[ LETTERS TO THE BUSINESS EDITOR ]
Building homes right would reduce lawsuits
I disagree that an increase in construction defect lawsuits ("Fear of Building," Feb. 25, Star-Bulletin, Page D1
) is due to people being able to sue for anything, implying that the lawsuits aren't valid.
In many states, homeowners in construction defect lawsuits are limited to recovery of actual, proven damages.
There is far too much promotion of the myth of big awards if one just files a lawsuit of any kind. Arbitration clauses in many consumer contracts, including construction, prohibit people from going to court anyway.
As a former owner of a severely defective new home, and now as volunteer-secretary for a consumer organization that has volunteers in many states, I can tell you from personal as well as other experience that homeowners are not a litigious or irrational group that preys on builders for fun. Homeowners typically ask the builder to make repairs first, and it's typical that the builder stonewalls them or makes cosmetic patches on serious problems without actually fixing anything.
In the case of condos or some housing developments, the homeowners association may be the party that does, or doesn't, decide to go after the builder, rather than the individual homeowners. Third-party warranty companies are also sometimes a party, and they have many exclusions, exceptions, and an arbitration clause, usually.
Regardless of who all the parties are, suing is expensive, stressful, and time consuming. Homeowners seldom have the money for it!
Collecting an award if you win is just as hard. Many homeowners find that their builder gets out of obligations by dissolving the company or declaring bankruptcy.
Because of this, lawyers often won't help individual homeowners. Class actions may be more profitable to lawyers, but it's not easy to get a case certified as a class action, either, since each homeowner has to have essentially the same construction defects and same type of damages.
The homeowner always seems to be the one left holding the repair bill for a builder's defects, then they are called sue-happy if they try to use the courts to recover damages.
The law you refer to in the article, that requires homeowners to notify the builder first, is generically known as a "Right to Repair Law." About 30 states have one and they are pushed by the building industry without much, if any, substantiation for its need. That the building industries contribute a great deal of money to political candidates probably has a lot to do with the bills getting passed, don't you think?
I've seen families financially destroyed by bad builders. If there is a pattern of too many lawsuits, it's because there are too many defective new homes. The solution is not to hamstring consumers; it's to build homes right and honor the warranty!
Homeowners Against Deficient Dwellings
Mesa counting on misinformation
Thanks for the coverage in Saturday's Honolulu Star-Bulletin ("Pacific Wings takes air war to Mesa's home turf," Feb. 17, Star-Bulletin, Page C1
In addition to misrepresenting the facts about (Essential Air Service) funding, Mesa states that they have seen a lot of small operators come and go during their 25 years in business. However, Pacific Wings has been in continuous operation since 1974; eight years longer than Mesa.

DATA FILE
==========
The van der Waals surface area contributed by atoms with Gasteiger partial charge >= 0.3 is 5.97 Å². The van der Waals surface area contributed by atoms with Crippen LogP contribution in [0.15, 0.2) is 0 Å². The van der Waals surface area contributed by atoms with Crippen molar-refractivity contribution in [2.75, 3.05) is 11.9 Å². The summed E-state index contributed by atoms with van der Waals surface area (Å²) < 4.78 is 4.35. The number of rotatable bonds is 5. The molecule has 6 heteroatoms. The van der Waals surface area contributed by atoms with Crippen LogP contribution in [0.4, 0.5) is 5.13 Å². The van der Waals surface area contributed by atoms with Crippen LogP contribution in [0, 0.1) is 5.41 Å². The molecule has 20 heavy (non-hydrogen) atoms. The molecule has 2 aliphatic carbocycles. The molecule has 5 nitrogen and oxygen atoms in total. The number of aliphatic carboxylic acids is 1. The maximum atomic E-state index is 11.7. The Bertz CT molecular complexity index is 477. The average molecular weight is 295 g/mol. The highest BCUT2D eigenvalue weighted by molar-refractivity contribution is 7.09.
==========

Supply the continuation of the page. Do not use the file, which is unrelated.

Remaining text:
Mesa also (has stated) that Pacific Wings would need a 94 percent load factor to break even in Carlsbad (N.M.) with a nine-seat aircraft. If that is true, how does Mesa break even with a 19-seat aircraft carrying an average of only three people a day, according to (U.S. Department of Transportation) statistics based on numbers provided by Mesa?
As for our aircraft being too small to accommodate demand in (the New Mexico cities of) Carlsbad and Hobbs, we routinely move groups of 18 to 26 people for weddings, conventions, etc., in Hawaii by simultaneously launching multiple aircraft to scale capacity to demand.
Mesa is obviously counting on misinformation and ignorance to win this contract, and I think they may be in for a surprise. I have spent the last two weeks in southeastern New Mexico, and the people here are neither stupid nor gullible. There are a lot of high-tech industries and very educated people here, and they all seem willing to listen without prejudice. By making false statements to the press before they ever set foot in town, Mesa is severely damaging its own credibility in a place that already has a lot of issues with them.
President, Pacific Wings,
Sunday games better for the state overall
I found the (Pro Bowl) study ("Pro Bowl's financial clout slips, study says," Feb. 27, Star-Bulletin, Page C1
) quite interesting. However, one of the key elements that should be taken into consideration is the fact that the game was held on a Saturday this year. Many food and beverage venues, including hotels, lost out on a lot of revenue that they would normally get in the daytime and early evening because of the Saturday game, and so did retailers.
Normally, Saturday is extremely busy at Ala Moana and Waikiki. However, this year it was awkwardly slow. Most of the tourists, including players (and their families), departed on Sunday, whereas, normally they would stay on until Monday and sometimes extend their trips.. This was a short and unusual stay for most of the players that I know and hosted. Sunday night used to be crawling with tourists (and players) and was good for the state.
Sunday games are better for the state overall.
President and CEO,